To give the oak an aged appearance, the Stickleys (and many of the better Arts and Crafts manufacturers) exposed the unfinished wood to vats of ammonia in large tents. The ammonia acts on the tannic acids in the wood and mellows it. (The process is called fuming.) The Stickleys' intent was to make their furniture seem aged fresh off the carpenter's bench. (This was in keeping with the demand for antique finishes that had its roots in the Gothic Revival and English Arts and Crafts movement of the mid- to late-nineteenth century.)

Then there's the rocker's design: a plain leather spring cushion (L. & J.G. Stickley were the first to incorporate automobile spring cushions into their furniture), low, unadorned arms, an unpadded, subtly curved back defined by a handful of broad, vertical slats. Like the best examples of Arts and Crafts furniture, it is ultimately a study in proportion, and despite intuitive expectations, its simplicity makes successful execution all the more difficult. "It takes a lot to pull off something simple," Hunt says. "When you're looking at a piece that's well-designed, the proportions seem to fit. You can get a very high-style eighteenth or even nineteenth century chair, but to me, it just doesn't feel comfortable to live with. It takes a little more knowledge to understand what the Stickley rocker is about."

Finally, there is the rocker's construction. The arms are attached in the front with mortises and tenons (that is, the vertical support actually extrudes through the arm, rather than being held from the bottom with screws), and the most-stressed joints are held in place by pin construction. This rocker is unusual in that the top rail on the back is held in place by two dowels—an extra measure of security.

As Hunt points out, the pinned construction and mortise-and-tenon joinery ultimately add to the rocker's aesthetic qualities. "The structural elements," she says, "are the design."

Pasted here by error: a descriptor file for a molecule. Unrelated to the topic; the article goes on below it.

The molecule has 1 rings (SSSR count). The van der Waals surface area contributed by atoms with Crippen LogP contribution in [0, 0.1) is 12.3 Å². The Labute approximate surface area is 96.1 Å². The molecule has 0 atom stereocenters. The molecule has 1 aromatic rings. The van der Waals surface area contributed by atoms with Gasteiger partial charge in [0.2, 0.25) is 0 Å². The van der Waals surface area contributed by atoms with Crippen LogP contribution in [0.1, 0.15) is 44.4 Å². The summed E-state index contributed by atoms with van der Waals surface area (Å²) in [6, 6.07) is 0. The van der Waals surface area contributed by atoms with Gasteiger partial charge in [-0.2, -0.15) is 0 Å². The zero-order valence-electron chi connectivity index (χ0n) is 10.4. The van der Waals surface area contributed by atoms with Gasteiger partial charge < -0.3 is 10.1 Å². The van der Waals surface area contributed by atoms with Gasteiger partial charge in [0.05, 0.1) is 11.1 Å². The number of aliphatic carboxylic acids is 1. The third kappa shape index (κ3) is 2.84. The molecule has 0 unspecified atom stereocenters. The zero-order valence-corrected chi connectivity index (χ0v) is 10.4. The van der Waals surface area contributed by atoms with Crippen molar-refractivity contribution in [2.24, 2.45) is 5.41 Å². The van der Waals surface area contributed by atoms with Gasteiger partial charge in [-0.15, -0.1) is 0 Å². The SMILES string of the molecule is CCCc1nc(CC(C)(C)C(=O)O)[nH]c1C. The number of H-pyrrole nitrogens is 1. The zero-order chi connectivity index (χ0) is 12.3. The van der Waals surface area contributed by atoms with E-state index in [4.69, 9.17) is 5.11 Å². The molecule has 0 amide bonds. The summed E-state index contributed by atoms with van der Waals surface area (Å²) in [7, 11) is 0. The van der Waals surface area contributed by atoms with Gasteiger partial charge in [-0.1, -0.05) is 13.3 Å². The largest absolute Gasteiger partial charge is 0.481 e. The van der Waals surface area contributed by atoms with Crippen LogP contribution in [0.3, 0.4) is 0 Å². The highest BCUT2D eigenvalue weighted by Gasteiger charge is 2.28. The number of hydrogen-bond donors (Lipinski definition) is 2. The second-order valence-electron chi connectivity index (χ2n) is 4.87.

The heavy, stable manufacturing methods used in the Arts and Crafts movement were, like their fumed finishes, a conscious evocation of the sturdy work of the medieval guilds. Gustav Stickley, the elder Stickley brother who is largely responsible for making Arts and Crafts an American phenomenon, was—like many practitioners of both English and American Arts and Crafts—a socialist who saw himself as something of an evangelist, striving to improve lives through improved home environments. The rocker—like the embroidered pillows and curtains, the table scarves, rugs and pottery—was, ultimately, merely a means to a higher good: namely, comfort and respite from a troubled world.

This is one of the things that makes Arts and Crafts so inviting to antiques collectors: it was, from its very inception, a call to completeness. Catalogs of the period sell everything from linen curtains to rugs to lamps to bookends, as well as furniture for every room of the house. Gustav Stickley himself was adamant in his call for the 'whole' Arts and Crafts home, whose harmony of wood, wall colors and accessories would, he said, improve the quality of our lives with "a genuine, homelike charm."

What was true nearly a hundred years ago is still true today—and collectors who have caught the Arts and Crafts bug find that its call for harmony and completeness is best pursued with what we would, in our best clinical manner, deem obsessive.


Many of the people who approach Hunt's booth are regulars. For them, the rocker's secrets are an open book. Some engage Hunt in extended discussions about the movement. One man lingers for five minutes to discuss the glazing methods used on Arts and Crafts pottery. Others muse over the jewelry—they're the sort who buy jewelry, so a case of it to them is like a pot of honey to bees: it attracts terrifically.